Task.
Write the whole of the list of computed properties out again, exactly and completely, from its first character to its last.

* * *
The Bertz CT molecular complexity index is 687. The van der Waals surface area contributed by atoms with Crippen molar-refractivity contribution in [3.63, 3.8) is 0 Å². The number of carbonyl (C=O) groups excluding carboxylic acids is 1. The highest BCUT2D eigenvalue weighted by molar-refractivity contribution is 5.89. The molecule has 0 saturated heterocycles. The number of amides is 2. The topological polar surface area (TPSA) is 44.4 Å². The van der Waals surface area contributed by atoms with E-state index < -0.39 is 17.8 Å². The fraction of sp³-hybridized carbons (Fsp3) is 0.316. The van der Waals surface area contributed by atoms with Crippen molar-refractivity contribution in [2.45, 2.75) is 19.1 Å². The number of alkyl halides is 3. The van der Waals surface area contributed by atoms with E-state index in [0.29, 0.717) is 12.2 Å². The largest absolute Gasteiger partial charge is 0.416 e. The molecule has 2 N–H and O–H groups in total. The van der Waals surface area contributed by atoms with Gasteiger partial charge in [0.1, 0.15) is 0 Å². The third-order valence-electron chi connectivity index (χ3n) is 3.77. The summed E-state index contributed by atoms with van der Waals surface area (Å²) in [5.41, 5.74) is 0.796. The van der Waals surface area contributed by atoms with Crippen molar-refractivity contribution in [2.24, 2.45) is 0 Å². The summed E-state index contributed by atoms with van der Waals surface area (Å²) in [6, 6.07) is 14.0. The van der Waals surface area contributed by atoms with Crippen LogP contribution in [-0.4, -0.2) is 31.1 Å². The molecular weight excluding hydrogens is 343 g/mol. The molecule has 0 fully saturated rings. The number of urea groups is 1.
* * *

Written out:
The Bertz CT molecular complexity index is 687. The van der Waals surface area contributed by atoms with Crippen molar-refractivity contribution in [3.63, 3.8) is 0 Å². The number of carbonyl (C=O) groups excluding carboxylic acids is 1. The highest BCUT2D eigenvalue weighted by molar-refractivity contribution is 5.89. The molecule has 0 saturated heterocycles. The number of amides is 2. The topological polar surface area (TPSA) is 44.4 Å². The van der Waals surface area contributed by atoms with E-state index < -0.39 is 17.8 Å². The fraction of sp³-hybridized carbons (Fsp3) is 0.316. The van der Waals surface area contributed by atoms with Crippen molar-refractivity contribution in [2.45, 2.75) is 19.1 Å². The number of alkyl halides is 3. The van der Waals surface area contributed by atoms with E-state index in [0.29, 0.717) is 12.2 Å². The largest absolute Gasteiger partial charge is 0.416 e. The molecule has 2 N–H and O–H groups in total. The van der Waals surface area contributed by atoms with Gasteiger partial charge in [0.1, 0.15) is 0 Å². The third-order valence-electron chi connectivity index (χ3n) is 3.77. The summed E-state index contributed by atoms with van der Waals surface area (Å²) in [5.41, 5.74) is 0.796. The van der Waals surface area contributed by atoms with Crippen molar-refractivity contribution in [2.24, 2.45) is 0 Å². The summed E-state index contributed by atoms with van der Waals surface area (Å²) in [6, 6.07) is 14.0. The van der Waals surface area contributed by atoms with Crippen LogP contribution in [-0.4, -0.2) is 31.1 Å². The molecular weight excluding hydrogens is 343 g/mol. The molecule has 0 fully saturated rings. The number of urea groups is 1.